A new poll shows the presidential candidacy of gay South Bend, Ind., mayor Pete Buttigieg is picking up speed.
Emerson Polling released results of an Iowa caucus poll over the weekend that now puts Buttigieg in third place within a crowded Democratic field. With 11 percent support, Buttigieg trails behind only former Vice President Joe Biden, at 25 percent, and Vermont Sen. Bernie Sanders, at 24 percent.
“The biggest surprise in this poll is Mayor Pete,” Spencer Kimball, director of the poll, said in a statement. “Last week, we saw him inching up in our national poll, and now he’s in double digits in Iowa. America is going to be asking who is ‘Mayor Pete?”
Of course, Buttigieg still claims less than half the support of the two front-runners in the poll. But the Iowa caucuses have also been notoriously difficult to poll with results that swing around until the end (as noted in 2016 by out statistical journalist Nate Silver at FiveThirtyEight).
And a related caveat, this poll has an unusually high margin of error, 6.2 percent, which means he’s effectively tied with other contenders, like California Sen. Kamala Harris, 10 percent, Massachusetts Sen. Elizabeth Warren, 9 percent, New Jersey Sen. Cory Booker, 6 percent, and former Texas Rep. Beto O’Rourke, 5 percent.
Still, this placing is historic for the openly gay candidate.
Polling done nearly a year ahead of the caucuses usually demonstrate name recognition. One would expect a municipal figure from a low-media state to be polling similarily with anti-circumcision activist Andrew Yang, whose support registers as statistically insignificant in the Emerson poll.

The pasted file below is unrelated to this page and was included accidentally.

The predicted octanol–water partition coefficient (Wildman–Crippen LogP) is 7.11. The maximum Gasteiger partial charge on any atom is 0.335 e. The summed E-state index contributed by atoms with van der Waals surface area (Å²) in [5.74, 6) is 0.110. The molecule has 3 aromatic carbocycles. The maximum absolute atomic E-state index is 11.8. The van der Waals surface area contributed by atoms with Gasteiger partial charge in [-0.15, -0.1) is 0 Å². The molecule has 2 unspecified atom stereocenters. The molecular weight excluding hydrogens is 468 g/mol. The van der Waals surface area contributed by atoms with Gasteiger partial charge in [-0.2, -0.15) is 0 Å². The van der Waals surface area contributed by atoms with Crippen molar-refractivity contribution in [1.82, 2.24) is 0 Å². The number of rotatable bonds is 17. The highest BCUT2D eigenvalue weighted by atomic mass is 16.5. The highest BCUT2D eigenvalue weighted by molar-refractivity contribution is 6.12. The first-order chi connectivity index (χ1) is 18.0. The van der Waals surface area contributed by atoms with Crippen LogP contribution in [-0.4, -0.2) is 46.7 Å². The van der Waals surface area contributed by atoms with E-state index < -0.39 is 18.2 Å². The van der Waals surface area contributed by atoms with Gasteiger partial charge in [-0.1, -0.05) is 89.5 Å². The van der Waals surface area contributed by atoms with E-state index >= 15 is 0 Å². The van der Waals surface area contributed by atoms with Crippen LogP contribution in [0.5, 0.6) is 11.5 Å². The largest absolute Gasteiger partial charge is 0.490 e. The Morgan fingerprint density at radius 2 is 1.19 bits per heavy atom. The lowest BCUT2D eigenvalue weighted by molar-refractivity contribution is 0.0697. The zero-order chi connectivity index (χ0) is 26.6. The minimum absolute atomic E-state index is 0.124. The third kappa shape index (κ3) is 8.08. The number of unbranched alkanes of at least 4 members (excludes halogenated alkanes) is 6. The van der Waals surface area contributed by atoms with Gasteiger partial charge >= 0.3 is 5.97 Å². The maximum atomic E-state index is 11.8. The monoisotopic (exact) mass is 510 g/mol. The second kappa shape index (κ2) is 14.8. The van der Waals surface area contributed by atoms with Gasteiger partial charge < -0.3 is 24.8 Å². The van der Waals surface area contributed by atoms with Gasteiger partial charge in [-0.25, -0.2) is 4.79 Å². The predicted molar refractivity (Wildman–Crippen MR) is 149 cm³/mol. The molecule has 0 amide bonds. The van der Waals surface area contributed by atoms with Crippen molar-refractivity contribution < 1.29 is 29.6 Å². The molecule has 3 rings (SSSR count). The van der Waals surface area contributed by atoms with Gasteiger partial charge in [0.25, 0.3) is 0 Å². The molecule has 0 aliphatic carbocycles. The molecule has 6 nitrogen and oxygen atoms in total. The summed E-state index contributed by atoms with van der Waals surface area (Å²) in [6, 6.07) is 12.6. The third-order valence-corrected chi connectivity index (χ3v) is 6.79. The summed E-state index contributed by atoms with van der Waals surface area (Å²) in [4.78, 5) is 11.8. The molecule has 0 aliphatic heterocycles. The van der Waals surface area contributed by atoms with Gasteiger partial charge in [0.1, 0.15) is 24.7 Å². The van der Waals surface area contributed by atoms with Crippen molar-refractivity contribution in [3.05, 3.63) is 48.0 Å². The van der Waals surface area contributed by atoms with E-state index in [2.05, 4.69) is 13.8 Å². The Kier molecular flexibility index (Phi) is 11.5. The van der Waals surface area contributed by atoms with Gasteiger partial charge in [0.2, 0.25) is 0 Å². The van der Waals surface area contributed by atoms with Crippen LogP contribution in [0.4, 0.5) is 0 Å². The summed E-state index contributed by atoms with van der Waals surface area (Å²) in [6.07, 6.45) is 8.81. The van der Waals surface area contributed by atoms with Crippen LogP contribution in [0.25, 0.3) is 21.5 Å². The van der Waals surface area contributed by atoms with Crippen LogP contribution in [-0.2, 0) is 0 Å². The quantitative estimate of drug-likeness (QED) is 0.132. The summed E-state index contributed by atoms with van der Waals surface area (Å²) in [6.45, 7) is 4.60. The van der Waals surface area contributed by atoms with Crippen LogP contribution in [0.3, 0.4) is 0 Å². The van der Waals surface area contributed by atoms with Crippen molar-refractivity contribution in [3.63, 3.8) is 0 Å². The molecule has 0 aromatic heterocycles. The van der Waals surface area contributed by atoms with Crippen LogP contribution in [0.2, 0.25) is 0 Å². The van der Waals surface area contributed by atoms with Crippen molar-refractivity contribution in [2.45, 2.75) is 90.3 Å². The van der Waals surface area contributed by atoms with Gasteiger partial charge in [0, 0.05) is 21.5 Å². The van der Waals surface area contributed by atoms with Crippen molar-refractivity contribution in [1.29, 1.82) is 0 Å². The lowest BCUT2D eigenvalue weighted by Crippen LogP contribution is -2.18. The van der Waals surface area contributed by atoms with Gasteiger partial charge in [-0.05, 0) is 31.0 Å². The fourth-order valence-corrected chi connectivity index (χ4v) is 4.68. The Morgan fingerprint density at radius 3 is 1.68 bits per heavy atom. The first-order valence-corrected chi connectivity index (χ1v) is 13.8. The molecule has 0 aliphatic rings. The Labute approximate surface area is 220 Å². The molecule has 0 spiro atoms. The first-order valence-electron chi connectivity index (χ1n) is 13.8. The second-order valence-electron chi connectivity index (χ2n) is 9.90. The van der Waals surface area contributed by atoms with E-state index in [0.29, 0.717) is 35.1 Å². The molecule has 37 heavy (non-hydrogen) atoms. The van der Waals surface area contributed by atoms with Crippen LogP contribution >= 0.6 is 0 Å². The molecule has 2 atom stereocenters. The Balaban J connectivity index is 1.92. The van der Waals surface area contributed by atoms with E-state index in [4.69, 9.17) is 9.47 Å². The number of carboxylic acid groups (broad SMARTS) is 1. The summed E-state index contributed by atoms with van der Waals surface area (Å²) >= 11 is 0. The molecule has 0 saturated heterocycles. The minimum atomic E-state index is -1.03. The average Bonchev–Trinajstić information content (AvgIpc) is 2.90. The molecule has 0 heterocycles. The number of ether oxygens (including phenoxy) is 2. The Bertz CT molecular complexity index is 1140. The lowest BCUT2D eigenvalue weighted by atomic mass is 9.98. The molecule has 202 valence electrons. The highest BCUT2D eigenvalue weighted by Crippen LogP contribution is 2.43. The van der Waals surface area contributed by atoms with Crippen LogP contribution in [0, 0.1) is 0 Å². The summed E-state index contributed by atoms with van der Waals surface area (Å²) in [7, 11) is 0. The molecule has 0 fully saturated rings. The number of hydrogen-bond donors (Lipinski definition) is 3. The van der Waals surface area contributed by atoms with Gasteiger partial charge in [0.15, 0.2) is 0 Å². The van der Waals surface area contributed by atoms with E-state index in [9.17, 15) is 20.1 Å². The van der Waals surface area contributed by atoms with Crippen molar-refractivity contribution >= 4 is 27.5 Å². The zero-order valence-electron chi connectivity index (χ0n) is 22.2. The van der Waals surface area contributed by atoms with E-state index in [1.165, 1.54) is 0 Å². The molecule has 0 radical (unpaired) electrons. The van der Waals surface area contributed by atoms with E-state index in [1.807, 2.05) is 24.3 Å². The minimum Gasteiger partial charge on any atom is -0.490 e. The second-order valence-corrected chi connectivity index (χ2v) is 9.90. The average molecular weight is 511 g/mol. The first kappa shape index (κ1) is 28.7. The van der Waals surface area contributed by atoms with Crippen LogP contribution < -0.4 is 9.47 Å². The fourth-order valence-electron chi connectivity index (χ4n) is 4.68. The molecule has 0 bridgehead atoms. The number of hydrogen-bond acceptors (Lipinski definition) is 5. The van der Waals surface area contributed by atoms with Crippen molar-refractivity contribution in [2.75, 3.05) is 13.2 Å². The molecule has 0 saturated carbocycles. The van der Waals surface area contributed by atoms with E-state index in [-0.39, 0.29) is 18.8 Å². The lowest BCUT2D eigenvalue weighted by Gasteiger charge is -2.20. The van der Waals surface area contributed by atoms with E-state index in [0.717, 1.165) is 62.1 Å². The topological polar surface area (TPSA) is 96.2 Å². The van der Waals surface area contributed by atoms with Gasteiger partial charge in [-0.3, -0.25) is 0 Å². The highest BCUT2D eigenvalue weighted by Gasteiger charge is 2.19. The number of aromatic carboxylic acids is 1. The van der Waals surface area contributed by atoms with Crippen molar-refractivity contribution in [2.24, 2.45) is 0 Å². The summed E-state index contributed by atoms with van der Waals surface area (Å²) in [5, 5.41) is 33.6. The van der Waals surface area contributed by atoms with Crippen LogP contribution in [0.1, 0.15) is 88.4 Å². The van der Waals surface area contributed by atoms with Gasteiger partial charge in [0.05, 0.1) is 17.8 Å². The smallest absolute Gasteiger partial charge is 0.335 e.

Rather, Buttigieg is quite apparent in survey results, particularly among younger voters. Sanders, who virtually tied eventual 2016 Democratic nominee Hillary Clinton in the 2016 Iowa caucuses, boasts 44 percent of respondents ages 18-29 in the Emerson poll. But Buttigieg comes in at a strong second with 22 percent.
“If Buttigieg is able to maintain his momentum, his candidacy appears to be pulling from the same demographic of young voters as Sanders,” Kimball said, “and that could become a problem for Sanders.”
The poll shows Buttigieg winning over 15 percent of those who backed Clinton in 2016 and 8 percent of those who supported Sanders.
However, in a sign of Buttigieg’s reputational standing, Emerson didn’t even bother polling a general election matchup between the mayor and President Trump, as they did for Biden, Sanders, Warren, Booker and Harris.
And for what it’s worth, Biden and Sanders both beat Trump in Iowa, according to the survey, while all others lost.